I like Diana airguns. I watched over the years as their model 34 rifle evolved from a ninety-dollar El Cheapo breakbarrel into one of the most capable spring-piston airguns on the market. Then I tested the Vortek PG4 SHO tuning kit in it and found it to be remarkable. I installed that Vortek PG4 kit in RidgeRunner’s 34 and now he can’t stop talking about it.
RidgeRunner was going to sell his Diana 34. Now that it is doing what he wants it’s one of his favorites. In this case, he didn’t have to learn how it worked — how it worked was changed to become how he wanted it to work!
I reported on the Diana 34 EMS in 2021. At that time I liked the idea of a modular convertible springer, but not how it was marketed.
“We have certainly looked at the Diana model 34 EMS closely this year. I think Diana launched the rifle incorrectly, but they had a major change of personnel in their marketing department at the time the rifle was launched, so that could explain it.”
“The modular part of the rifle doesn’t look so modular from the user’s viewpoint. The barrel is supposed to be changeable, but not by the user. The spring is supposed to be interchangeable with the N-Tec gas piston, but the parts for that don’t seem to have materialized. And the front sight that is fiberoptic is supposed to swap out for another sight that is nowhere to be seen. All are good things that never materialized this year.”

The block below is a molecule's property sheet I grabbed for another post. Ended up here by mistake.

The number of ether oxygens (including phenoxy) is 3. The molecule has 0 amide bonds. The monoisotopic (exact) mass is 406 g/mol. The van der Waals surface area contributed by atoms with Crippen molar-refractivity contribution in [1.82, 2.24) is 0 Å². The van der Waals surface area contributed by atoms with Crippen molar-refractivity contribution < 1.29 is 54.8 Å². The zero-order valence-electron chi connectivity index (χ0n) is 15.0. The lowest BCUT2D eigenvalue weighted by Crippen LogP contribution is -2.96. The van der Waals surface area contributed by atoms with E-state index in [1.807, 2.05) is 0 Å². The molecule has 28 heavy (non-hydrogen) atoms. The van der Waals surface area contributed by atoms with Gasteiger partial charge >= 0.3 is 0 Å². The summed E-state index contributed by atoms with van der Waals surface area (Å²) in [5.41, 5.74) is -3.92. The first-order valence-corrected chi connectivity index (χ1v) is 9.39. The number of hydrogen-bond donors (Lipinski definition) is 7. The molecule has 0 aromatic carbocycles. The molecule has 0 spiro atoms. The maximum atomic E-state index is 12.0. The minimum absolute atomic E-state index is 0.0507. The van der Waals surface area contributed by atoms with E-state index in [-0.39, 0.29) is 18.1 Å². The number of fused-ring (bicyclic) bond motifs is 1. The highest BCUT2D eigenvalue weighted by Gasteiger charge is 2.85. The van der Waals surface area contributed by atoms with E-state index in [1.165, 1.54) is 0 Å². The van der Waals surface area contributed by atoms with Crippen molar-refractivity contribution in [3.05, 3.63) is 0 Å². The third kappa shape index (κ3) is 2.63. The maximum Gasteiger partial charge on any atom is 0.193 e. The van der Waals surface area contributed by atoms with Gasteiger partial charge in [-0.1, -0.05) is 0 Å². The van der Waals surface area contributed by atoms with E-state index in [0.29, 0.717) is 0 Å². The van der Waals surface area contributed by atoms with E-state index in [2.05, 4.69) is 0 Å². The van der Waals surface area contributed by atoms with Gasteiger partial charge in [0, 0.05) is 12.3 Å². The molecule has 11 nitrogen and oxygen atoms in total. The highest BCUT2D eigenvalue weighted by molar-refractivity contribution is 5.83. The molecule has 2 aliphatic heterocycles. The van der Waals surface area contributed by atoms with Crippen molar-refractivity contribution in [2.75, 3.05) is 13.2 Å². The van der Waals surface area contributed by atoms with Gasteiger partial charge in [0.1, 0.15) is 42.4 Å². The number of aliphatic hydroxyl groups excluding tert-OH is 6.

In my most recent report I said I was glad that SOMEBODY (Vortek) has made the EMS dream come true. Because of the work Vortek has done, the 34 EMS is becoming the rifle people thought they were buying. Does it perform well? I don’t know; I haven’t tested it yet. It seems like it shoots easier (less recoil and vibration), but please give me time to test it. I will tell you how it does when we get there.
I also like the Sig ASP20. I think it is a fine breakbarrel that is perhaps the best of its type so far this century. It is one of the most natural shooting spring-piston air rifles I have ever owned — on par with the HW 30/R7. With the ASP20 there was no “learning” required. The rifle feels right, cocks right, has a great trigger and superb accuracy. I hope the Diana 34 EMS can deliver performance in the same ballpark.
As far as Sig the company goes, I think they missed the boat on this one. Like Diana after the sale of the company, they lost sight of the airgun market.